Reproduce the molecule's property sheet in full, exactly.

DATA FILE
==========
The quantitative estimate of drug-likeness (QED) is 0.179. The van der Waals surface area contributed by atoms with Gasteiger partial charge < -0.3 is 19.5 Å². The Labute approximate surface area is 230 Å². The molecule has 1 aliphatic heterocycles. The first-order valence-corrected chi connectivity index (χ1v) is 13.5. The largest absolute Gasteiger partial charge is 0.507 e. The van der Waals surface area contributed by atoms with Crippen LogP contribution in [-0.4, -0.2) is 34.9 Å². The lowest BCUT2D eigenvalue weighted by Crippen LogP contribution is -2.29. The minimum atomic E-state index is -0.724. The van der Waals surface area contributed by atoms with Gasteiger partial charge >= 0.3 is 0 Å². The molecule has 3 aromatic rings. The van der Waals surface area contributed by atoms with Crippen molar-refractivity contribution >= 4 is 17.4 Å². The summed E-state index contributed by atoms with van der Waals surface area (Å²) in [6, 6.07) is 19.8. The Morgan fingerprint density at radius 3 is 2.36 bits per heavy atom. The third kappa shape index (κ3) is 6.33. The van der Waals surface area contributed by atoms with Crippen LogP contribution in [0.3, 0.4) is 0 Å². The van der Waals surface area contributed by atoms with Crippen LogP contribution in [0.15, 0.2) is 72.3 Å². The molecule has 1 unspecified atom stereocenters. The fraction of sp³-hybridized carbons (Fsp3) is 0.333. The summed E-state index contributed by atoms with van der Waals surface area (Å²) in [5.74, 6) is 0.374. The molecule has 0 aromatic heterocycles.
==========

The quantitative estimate of drug-likeness (QED) is 0.179. The van der Waals surface area contributed by atoms with Gasteiger partial charge < -0.3 is 19.5 Å². The Labute approximate surface area is 230 Å². The molecule has 1 aliphatic heterocycles. The first-order valence-corrected chi connectivity index (χ1v) is 13.5. The largest absolute Gasteiger partial charge is 0.507 e. The van der Waals surface area contributed by atoms with Crippen LogP contribution in [-0.4, -0.2) is 34.9 Å². The lowest BCUT2D eigenvalue weighted by Crippen LogP contribution is -2.29. The minimum atomic E-state index is -0.724. The van der Waals surface area contributed by atoms with Gasteiger partial charge >= 0.3 is 0 Å². The molecule has 3 aromatic rings. The van der Waals surface area contributed by atoms with Crippen molar-refractivity contribution >= 4 is 17.4 Å². The summed E-state index contributed by atoms with van der Waals surface area (Å²) in [6, 6.07) is 19.8. The Morgan fingerprint density at radius 3 is 2.36 bits per heavy atom. The third kappa shape index (κ3) is 6.33. The van der Waals surface area contributed by atoms with Crippen LogP contribution in [0.3, 0.4) is 0 Å². The van der Waals surface area contributed by atoms with Crippen LogP contribution in [0.15, 0.2) is 72.3 Å². The molecule has 1 unspecified atom stereocenters. The fraction of sp³-hybridized carbons (Fsp3) is 0.333. The summed E-state index contributed by atoms with van der Waals surface area (Å²) in [5.74, 6) is 0.374. The molecule has 0 aromatic heterocycles.